CHAPTER 8Confirmation Bias
“What the human being is best at doing is interpreting all new information so that their prior conclusions remain intact.”
— Warren Buffett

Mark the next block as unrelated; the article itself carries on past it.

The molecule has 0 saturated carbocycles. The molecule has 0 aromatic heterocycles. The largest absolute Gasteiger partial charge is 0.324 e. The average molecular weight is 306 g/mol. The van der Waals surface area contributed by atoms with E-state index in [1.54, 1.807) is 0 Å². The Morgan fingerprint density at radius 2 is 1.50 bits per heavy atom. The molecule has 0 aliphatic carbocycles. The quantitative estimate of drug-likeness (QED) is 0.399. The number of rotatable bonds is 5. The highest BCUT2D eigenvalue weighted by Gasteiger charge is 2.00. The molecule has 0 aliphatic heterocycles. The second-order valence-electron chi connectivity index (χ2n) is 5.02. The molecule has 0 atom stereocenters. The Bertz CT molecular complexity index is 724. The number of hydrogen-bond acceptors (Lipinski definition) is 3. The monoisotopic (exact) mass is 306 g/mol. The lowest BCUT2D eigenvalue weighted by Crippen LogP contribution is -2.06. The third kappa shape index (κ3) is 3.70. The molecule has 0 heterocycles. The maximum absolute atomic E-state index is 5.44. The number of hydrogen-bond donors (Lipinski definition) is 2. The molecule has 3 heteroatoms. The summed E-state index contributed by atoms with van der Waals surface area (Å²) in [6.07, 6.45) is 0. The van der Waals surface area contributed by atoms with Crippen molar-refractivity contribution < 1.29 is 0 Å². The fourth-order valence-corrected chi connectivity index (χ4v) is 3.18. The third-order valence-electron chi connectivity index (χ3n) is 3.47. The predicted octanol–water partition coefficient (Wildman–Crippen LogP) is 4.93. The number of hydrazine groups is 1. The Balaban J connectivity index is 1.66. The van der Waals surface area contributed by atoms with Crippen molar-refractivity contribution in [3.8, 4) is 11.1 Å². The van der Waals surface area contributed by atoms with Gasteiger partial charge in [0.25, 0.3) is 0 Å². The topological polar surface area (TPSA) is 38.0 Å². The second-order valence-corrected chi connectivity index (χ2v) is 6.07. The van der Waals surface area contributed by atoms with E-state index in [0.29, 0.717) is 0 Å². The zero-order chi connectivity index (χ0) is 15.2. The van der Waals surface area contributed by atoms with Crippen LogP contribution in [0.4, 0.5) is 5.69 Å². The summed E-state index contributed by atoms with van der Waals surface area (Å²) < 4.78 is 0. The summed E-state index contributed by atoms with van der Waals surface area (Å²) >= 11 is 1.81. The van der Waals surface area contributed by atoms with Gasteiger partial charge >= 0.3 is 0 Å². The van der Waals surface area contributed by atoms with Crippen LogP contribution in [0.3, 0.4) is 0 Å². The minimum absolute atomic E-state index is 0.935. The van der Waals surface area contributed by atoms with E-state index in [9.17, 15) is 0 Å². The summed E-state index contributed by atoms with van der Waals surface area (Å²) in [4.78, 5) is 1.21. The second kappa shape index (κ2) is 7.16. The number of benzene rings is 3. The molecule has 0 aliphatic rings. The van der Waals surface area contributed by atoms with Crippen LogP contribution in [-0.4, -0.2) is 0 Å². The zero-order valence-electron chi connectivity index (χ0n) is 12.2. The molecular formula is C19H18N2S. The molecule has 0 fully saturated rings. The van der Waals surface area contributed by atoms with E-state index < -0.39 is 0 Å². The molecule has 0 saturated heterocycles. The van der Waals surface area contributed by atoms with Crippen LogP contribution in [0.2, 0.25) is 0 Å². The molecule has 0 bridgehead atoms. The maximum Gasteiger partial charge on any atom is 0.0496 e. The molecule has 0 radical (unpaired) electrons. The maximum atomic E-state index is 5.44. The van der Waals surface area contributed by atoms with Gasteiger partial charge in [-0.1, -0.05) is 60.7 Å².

From where do your political and social perspectives emanate? When you think about your journey in being liberal, conservative, moderate, and so on, where exactly did it all begin? Not a question that you want to ask at a cocktail party, but interesting when you consider each of our journeys relative to what we hold as true and perhaps right. Within our political positions, moral and religious beliefs, and stances on social issues, we have had at least the opportunity to hear a conflicting argument or data regarding our position. Perhaps we are ignoring conflicting arguments from other perspectives because we have limited our information consumption entirely to sources that are consistent with our positions. Maybe we even eliminated contact with friends and family who have conflicting views, or perhaps unfriended those on social media who see it from a different perspective. Many of us develop a position and then seek out information that confirms that belief and ignore data or facts that might refute our position. We might even remember instances where that position was supported and not remember instances where our position was refuted, even if we were exposing ourselves to objective reporting and information. This trajectory – from taking a position, seeking information that supports it at the expense of ...
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